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Distributed Query

Because ADSI is an OLE DB Provider, it can participate in Distributed Query introduced in Microsoft SQL Server 7.0. The following are possible scenarios:

  • Joining Active Directory objects with SQL Server data.
  • Updating SQL data from Active Directory objects.
  • Creating three-way or four-way joins with other OLE DB Providers. For example, Index Server, SQL Server, and Active Directory.

The OLE DB Provider supports two command dialects, LDAP and SQL, to access the directory service and return results in a tabular form that can be queried with SQL Server distributed queries.

Aa772380.wedge(en-us,VS.85).gifTo start the SQL Query Analyzer

  1. First, open the SQL Query Analyzer on the SQL Server that is linked to the directory service (see Creating a Linked Server).
  2. Run the SQL Query Analyzer (Start | Programs | Microsoft SQL Server 7.0)
  3. Log on to the SQL Server computer.
  4. Enter the SQL Query into the Editor pane of the query window.
  5. Execute the query by pressing F5.

The following sections provide more detail:

Creating a Linked Server

To set up a distributed join on a Windows 2000 Server directory service, create a linked server. To do this, set up ADSI mapping by using the sp_addlinkedserver System Stored Procedure. This procedure links a name to an OLE DB Provider name.

In the following example, note that there are several arguments used with the sp_addlinkedserver System Stored Procedure:

  • "ADSI" is the server argument and will be the name of this linked server.
  • "Active Directory Services 2.5" is the srvproduct argument, which is the name of the OLE DB data source that you are adding as a linked server.
  • "ADSDSOObject" is the provider_name argument.
  • "adsdatasource" is the data_source argument, which is the name of the data source as interpreted by the OLE DB Provider.

The EXEC command is used to execute System Stored Procedures.


EXEC sp_addlinkedserver 'ADSI', 'Active Directory Services 2.5', 
'ADSDSOObject', 'adsdatasource'
GO

For Windows-authenticated logins, the self-mapping is sufficient to access the directory with SQL Server Security Delegation. Because the self-mapping is created by default for linked servers created through sp_addlinkedserver, no other login mapping is necessary.

For SQL Server–authenticated logins, you can configure suitable logins and passwords for connecting to the directory service by using the sp_addlinkedsrvlogin System Stored Procedure.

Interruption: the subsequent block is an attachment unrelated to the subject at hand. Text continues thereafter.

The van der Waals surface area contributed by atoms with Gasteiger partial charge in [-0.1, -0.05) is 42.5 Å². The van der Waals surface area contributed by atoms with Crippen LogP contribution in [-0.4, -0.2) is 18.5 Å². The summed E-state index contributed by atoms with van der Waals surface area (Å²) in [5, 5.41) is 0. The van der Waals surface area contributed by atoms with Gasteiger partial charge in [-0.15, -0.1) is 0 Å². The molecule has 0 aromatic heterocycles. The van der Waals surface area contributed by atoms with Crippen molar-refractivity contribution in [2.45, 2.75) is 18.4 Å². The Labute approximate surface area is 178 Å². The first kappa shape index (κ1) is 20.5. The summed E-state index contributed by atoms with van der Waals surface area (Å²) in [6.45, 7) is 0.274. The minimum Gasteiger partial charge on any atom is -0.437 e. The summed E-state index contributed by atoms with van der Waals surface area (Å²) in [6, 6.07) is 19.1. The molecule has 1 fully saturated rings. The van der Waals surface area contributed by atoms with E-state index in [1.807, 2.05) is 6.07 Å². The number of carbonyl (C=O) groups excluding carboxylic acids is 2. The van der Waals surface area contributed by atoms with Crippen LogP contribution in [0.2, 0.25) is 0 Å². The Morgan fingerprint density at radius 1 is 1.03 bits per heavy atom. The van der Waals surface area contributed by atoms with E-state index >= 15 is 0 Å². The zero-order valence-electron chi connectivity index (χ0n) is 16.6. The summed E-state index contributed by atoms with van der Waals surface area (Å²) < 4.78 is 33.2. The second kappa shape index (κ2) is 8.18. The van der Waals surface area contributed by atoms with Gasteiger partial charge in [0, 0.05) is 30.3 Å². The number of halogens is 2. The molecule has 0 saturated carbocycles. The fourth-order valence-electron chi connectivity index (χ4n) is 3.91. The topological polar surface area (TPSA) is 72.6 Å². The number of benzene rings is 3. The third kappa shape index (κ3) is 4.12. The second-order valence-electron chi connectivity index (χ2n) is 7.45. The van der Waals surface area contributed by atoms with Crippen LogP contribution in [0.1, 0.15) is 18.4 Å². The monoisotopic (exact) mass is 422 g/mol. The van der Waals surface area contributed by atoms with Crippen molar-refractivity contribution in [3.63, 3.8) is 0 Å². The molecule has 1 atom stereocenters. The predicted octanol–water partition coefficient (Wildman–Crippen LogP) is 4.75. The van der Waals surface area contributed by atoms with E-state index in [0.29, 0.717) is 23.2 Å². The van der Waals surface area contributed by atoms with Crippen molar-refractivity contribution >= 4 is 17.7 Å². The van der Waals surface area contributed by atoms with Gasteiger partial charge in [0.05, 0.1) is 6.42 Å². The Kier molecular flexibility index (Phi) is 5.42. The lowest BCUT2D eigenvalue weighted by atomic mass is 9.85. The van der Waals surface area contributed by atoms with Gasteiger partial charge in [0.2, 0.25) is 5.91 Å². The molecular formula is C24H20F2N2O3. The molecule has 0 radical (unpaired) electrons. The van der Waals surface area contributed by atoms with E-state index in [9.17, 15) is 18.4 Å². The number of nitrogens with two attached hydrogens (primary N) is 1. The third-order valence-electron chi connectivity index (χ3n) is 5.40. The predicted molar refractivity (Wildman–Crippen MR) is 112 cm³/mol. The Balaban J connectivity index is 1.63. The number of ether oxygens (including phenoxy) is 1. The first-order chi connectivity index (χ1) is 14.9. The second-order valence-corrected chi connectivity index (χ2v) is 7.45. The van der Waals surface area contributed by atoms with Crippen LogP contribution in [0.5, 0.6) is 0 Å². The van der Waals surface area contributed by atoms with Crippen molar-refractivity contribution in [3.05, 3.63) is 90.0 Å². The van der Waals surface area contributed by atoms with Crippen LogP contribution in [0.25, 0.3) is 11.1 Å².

Note  When possible, use Windows Authentication.

Creating a SQL Server Authenticated Login

If you prefer to use a SQL Server–authenticated login rather than Windows Authentication, add a login to the linked server (see the previous section). To do this, use the sp_addlinkedsrvlogin System Stored Procedure.

In the following example, there are several arguments that are used with the sp_addlinkedsrvlogin System Stored Procedure:

  • "ADSI" is the rmtsvrname argument, which is the name of the linked server created in the previous example.
  • "Fabrikam\Administrator" is the locallogin argument, which is the login on the local server and can be the SQL Server login or a Windows NT user.
  • "CN=Administrator,OU=Sales,DC=activeds,DC=Fabrikam,DC=com" is the rmtuser argument, which is the user name that you use to connect because useself is false.
  • "secret**2000" is the rmtpassword, which is the password associated to rmtuser

The EXEC command is used to execute System Stored Procedures.


EXEC sp_addlinkedsrvlogin 'ADSI', false, 'Fabrikam\Administrator', 
'CN=Administrator,OU=Sales,DC=activeds,DC=Fabrikam,DC=com', 'secret**2000'

Querying the Directory Service

After you have created a linked server, use an OPENQUERY statement to send a query to the Directory Service. The following SQL query creates a virtual table to hold your query results by using the CREATE VIEW statement. The view that is created is named "viewADContacts".

The first SELECT statement defines the information that is being queried from the directory service and maps it to a column in the table. Information surrounded by brackets indicates the data that is put into the virtual table. The information that is not in brackets indicates the data that is retrieved from the directory service. Notice that the information that is being retrieved from the directory service must be referenced by its LDAP display name.

The next statement is the OPENQUERY statement. This statement has two arguments: ADSI, which is the name of the linked server that you created, and a query statement. The query statement contains the following items:

  • The SELECT statement contains the list of data that will be obtained from the directory service. You will need to use the LDAP display name to indicate which data you are searching for.
  • The FROM statement contains the name of the linked directory server where this information will be obtained from.
  • The WHERE statement provides the search conditions. In this example, it is searching for contacts.

The final SELECT statement is used to pick up results from the view to display.


CREATE VIEW viewADContacts
AS
SELECT  [Name], sn [Last Name], street [Street], l [City], st [State]
FROM OPENQUERY( ADSI, 
     'SELECT name, sn, street, l, st
      FROM ''LDAP:// OU=Sales,DC=activeds,DC=Fabrikam,DC=Com''
      WHERE objectCategory=''Person'' AND 
      objectClass = ''contact''')
GO
SELECT * FROM viewADContacts

 

 

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